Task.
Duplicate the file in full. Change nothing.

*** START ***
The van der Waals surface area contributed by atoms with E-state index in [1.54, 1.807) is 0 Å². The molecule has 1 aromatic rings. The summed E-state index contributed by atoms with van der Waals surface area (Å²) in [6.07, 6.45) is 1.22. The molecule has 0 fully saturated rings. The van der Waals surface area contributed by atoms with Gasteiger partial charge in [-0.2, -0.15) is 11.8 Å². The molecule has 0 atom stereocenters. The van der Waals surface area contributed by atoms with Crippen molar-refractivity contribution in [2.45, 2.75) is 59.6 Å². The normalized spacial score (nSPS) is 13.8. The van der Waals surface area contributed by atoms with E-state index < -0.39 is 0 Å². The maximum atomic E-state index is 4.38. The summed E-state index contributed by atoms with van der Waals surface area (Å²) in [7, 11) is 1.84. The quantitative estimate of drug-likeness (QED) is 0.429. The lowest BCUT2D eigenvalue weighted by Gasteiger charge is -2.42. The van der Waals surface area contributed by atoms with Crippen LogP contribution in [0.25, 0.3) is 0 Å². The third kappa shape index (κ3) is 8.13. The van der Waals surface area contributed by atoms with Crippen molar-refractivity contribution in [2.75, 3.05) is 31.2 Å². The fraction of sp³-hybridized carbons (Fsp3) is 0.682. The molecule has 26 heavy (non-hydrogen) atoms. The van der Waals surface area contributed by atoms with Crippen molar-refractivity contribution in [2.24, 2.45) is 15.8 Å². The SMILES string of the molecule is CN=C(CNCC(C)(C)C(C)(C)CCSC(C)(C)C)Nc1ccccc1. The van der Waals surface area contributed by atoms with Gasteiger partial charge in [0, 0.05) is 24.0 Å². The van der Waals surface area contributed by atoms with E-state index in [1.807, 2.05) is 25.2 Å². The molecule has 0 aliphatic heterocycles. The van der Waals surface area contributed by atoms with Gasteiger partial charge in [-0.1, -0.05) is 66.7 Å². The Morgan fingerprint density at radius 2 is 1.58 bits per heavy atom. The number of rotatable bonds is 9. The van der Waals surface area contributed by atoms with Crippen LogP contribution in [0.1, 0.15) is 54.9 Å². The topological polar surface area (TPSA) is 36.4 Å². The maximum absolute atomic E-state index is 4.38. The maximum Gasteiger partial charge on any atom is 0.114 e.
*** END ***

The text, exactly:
The van der Waals surface area contributed by atoms with E-state index in [1.54, 1.807) is 0 Å². The molecule has 1 aromatic rings. The summed E-state index contributed by atoms with van der Waals surface area (Å²) in [6.07, 6.45) is 1.22. The molecule has 0 fully saturated rings. The van der Waals surface area contributed by atoms with Gasteiger partial charge in [-0.2, -0.15) is 11.8 Å². The molecule has 0 atom stereocenters. The van der Waals surface area contributed by atoms with Crippen molar-refractivity contribution in [2.45, 2.75) is 59.6 Å². The normalized spacial score (nSPS) is 13.8. The van der Waals surface area contributed by atoms with E-state index < -0.39 is 0 Å². The maximum atomic E-state index is 4.38. The summed E-state index contributed by atoms with van der Waals surface area (Å²) in [7, 11) is 1.84. The quantitative estimate of drug-likeness (QED) is 0.429. The lowest BCUT2D eigenvalue weighted by Gasteiger charge is -2.42. The van der Waals surface area contributed by atoms with Crippen LogP contribution in [0.25, 0.3) is 0 Å². The third kappa shape index (κ3) is 8.13. The van der Waals surface area contributed by atoms with Crippen molar-refractivity contribution in [2.75, 3.05) is 31.2 Å². The fraction of sp³-hybridized carbons (Fsp3) is 0.682. The molecule has 26 heavy (non-hydrogen) atoms. The van der Waals surface area contributed by atoms with Crippen molar-refractivity contribution in [2.24, 2.45) is 15.8 Å². The SMILES string of the molecule is CN=C(CNCC(C)(C)C(C)(C)CCSC(C)(C)C)Nc1ccccc1. The van der Waals surface area contributed by atoms with Gasteiger partial charge in [0, 0.05) is 24.0 Å². The van der Waals surface area contributed by atoms with E-state index in [1.807, 2.05) is 25.2 Å². The molecule has 0 aliphatic heterocycles. The van der Waals surface area contributed by atoms with Gasteiger partial charge in [-0.1, -0.05) is 66.7 Å². The Morgan fingerprint density at radius 2 is 1.58 bits per heavy atom. The number of rotatable bonds is 9. The van der Waals surface area contributed by atoms with Crippen LogP contribution in [0.1, 0.15) is 54.9 Å². The topological polar surface area (TPSA) is 36.4 Å². The maximum absolute atomic E-state index is 4.38. The maximum Gasteiger partial charge on any atom is 0.114 e.